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Endocrine Disrupting Chemicals: Costs and Consequences

Leonardo Trasande, M.D., M.P.P. | Chief, Division of Environmental Pediatrics; Associate Professor of Pediatrics, Environmental Medicine and Population Health, NYU School of Medicine; Associate Professor of Health Policy, NYU Wagner School of Public Service; Associated Faculty Member, NYU Global Institute of Public Health

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Leonardo Trasande, M.D., M.P.P., a pediatrician and health policy expert, delineated the economic costs of endocrine-disrupting chemicals (EDC) and the impact that health policy can have on these costs.

Five panels of experts in 2013 – 2014 extrapolated disease burdens and costs for 15 exposure-outcome relationships and concluded that endocrine disruption costs the European Union €163 billion annually — 1.2 percent of Europe’s GDP (Trasande et al., 2015).

“And that’s an underestimate of an underestimate of an underestimate,” he said, stressing the “super conservative” approach the team of scientists took in calculating the costs.

“We looked at brain development, obesity, diabetes, reproductive effects [and] cancers, and we picked the chemicals for which the evidence was the strongest,” Dr. Trasande said. “We only looked at less than 5 percent of endocrine disruptors.”

Dr. Trasande said they analyzed Europe’s costs first because the EU is “ahead of the game” on recognizing the impact of EDCs.

An analysis in the United States context found costs of EDCs to be $340 billion annually.

“Now mind you, these are annual costs insofar as exposures continue at their current levels,” he said. “That’s two percent of GDP each year.”

The good news, Dr. Trasande said, is that policies can make a difference in exposure, and thus cost. He cited the 1996 U.S. Food Quality Protection Act as a reason for lower levels of organophosphate pesticides in the urine of children and mothers, with exposure costs being $40 billion annually in the U.S. compared to approximately €160 billion in Europe, where such a regulation on organophosphates does not exist.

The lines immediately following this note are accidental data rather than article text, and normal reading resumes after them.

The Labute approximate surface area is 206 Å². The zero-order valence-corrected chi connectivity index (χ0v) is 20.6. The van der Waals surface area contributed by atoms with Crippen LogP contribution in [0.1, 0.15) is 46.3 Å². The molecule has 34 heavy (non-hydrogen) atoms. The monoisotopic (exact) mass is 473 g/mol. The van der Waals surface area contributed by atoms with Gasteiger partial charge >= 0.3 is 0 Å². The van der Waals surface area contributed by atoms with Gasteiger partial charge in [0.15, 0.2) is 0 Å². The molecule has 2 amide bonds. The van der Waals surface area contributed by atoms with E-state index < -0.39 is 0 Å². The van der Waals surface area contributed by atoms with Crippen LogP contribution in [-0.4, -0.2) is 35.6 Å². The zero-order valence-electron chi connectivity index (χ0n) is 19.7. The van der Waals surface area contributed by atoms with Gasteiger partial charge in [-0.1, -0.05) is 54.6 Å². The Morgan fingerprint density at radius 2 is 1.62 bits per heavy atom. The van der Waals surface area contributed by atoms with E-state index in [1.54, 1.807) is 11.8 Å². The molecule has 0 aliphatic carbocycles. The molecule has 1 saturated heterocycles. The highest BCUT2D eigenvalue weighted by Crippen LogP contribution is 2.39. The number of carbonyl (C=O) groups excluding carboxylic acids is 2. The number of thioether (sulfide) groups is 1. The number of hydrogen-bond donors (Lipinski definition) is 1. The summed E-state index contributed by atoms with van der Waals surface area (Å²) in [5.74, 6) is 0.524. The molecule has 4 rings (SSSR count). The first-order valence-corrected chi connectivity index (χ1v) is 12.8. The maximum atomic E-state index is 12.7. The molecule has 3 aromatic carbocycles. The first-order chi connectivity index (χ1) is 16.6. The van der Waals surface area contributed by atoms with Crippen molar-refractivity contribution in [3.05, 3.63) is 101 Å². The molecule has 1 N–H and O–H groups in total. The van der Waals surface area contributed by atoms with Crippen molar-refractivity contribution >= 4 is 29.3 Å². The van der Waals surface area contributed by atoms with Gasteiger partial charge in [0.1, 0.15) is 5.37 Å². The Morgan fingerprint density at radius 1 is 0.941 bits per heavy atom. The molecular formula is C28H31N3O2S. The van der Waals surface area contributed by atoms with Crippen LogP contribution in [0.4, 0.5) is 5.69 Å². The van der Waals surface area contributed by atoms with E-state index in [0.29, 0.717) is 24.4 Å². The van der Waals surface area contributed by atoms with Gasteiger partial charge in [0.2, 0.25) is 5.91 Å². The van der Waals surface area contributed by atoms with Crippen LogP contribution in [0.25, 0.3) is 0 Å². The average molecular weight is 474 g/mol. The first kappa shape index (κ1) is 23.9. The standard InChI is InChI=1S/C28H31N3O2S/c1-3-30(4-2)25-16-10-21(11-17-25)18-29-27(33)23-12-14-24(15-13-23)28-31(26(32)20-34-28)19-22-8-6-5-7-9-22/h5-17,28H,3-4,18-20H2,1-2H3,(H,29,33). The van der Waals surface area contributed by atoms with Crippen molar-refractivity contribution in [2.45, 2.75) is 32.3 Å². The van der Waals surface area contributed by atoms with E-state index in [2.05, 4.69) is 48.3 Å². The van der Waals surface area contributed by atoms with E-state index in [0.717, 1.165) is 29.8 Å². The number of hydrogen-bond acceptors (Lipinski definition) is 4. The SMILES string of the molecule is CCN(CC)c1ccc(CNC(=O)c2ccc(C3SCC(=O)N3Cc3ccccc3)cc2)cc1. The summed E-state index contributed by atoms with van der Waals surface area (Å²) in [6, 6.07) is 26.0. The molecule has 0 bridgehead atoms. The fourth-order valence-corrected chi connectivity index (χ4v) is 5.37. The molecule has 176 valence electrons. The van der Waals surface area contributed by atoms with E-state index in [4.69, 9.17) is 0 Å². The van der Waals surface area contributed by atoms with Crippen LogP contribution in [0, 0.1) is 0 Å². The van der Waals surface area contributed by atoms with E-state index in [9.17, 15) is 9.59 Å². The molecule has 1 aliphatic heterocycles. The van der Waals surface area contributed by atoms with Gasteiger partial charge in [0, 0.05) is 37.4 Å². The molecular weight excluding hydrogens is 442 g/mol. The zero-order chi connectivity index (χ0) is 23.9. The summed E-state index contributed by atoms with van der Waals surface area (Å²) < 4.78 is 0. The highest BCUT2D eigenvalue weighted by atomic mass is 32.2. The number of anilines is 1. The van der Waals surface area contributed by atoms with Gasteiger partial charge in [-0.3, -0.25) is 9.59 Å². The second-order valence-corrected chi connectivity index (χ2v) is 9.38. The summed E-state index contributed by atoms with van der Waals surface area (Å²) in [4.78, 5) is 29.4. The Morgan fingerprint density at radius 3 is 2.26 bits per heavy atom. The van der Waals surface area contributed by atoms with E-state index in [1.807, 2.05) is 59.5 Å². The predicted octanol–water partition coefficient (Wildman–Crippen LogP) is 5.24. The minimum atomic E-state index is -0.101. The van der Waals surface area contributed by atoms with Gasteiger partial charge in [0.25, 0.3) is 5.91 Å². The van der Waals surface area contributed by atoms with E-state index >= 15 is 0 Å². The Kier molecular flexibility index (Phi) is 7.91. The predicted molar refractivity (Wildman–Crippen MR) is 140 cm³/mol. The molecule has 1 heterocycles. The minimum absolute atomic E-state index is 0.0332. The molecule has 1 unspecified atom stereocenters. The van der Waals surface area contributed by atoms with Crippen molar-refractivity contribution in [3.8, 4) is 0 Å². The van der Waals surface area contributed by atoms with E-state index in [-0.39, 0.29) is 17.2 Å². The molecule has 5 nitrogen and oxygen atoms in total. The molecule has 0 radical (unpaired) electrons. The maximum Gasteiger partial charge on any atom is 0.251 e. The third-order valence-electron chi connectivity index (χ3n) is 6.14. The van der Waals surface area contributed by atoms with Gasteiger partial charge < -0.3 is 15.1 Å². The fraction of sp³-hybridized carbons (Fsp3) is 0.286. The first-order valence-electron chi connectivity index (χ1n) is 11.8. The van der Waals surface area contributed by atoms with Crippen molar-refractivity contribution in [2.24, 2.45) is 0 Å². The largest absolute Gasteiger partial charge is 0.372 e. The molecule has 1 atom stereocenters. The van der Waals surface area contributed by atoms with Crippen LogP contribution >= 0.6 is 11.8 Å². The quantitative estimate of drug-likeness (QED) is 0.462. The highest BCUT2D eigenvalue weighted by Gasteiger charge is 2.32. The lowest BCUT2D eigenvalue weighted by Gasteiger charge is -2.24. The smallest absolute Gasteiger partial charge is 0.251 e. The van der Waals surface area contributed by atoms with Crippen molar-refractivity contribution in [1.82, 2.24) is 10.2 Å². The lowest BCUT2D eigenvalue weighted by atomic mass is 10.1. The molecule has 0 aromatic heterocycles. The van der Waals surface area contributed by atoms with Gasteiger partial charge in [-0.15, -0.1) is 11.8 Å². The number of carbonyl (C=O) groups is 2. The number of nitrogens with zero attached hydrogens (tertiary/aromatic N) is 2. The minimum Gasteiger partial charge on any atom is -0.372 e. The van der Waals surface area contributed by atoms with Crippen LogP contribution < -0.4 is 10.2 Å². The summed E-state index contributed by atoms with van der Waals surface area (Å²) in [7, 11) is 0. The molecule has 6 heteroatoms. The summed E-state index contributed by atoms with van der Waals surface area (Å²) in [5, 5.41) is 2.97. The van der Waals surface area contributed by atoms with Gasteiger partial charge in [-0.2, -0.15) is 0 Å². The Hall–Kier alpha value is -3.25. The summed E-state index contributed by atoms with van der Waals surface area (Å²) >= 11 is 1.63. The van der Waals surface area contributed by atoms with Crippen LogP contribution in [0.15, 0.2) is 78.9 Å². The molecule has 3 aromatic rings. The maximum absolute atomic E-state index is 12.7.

However, other regulations have been costly. For example, the 1975 California regulation that led to harmful flame retardants being sprayed on nearly all U.S.-made furniture until 2013 has cost the U.S. hundreds of billions.

“A lot of the effects we’re talking about fly under the clinical radar,” he said. “But I can tell you if a child comes back from school with one less IQ point as a result of an endocrine disruptor, the entire economy notices.”

Dr. Trasande said prevention measures that would save the economy money exist, including a bisphenol A (BPA) substitute for lining aluminum cans that costs $0.022 more per can. In a hypothetical analysis of the substitute, the economy could save $1.7 billion on childhood obesity and adult cardiovascular disease, just two diseases associated with BPA, Dr. Trasande said.

“Look at what we did about BPA in bottles,” Dr. Trasande said. “I’m not saying it’s perfect. Regrettable substitutes are a big problem, but we at least moved the needle. Companies listen. Think about what bigger corporations, universities, and institutions can do through their own corporate purchasing. You can align the economic forces and arguments on behalf of doing the right thing. So I come away with a lot of hope for what we can do in our lives, but we have to speak up.”

Dr. Trasande is a tenured associate professor in pediatrics, environmental medicine and population health at the NYU School of Medicine, in health policy at the NYU Wagner School of Public Service, and at the NYU College of Global Public Health.


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About the Speakers

About the Speaker

Dr. Trasande is a tenured associate professor in pediatrics, environmental medicine and population health at the NYU School of Medicine, in health policy at the NYU Wagner School of Public Service, and at the NYU College of Global Public Health. Dr. Trasande's research focuses on identifying the role of environmental exposures in childhood obesity and cardiovascular risks, and documenting the economic costs for policy makers of failing to prevent diseases of environmental origin in children proactively. Dr. Trasande is perhaps best known for a series of studies in Lancet Diabetes and Endocrinology and the Journal of Clinical Endocrinology and Metabolism, which identified diseases and disabilities due to endocrine disrupting chemicals costing $340 billion/year (2.3% of GDP) in the U.S. and €163 billion/year (1.2% of GDP) in Europe.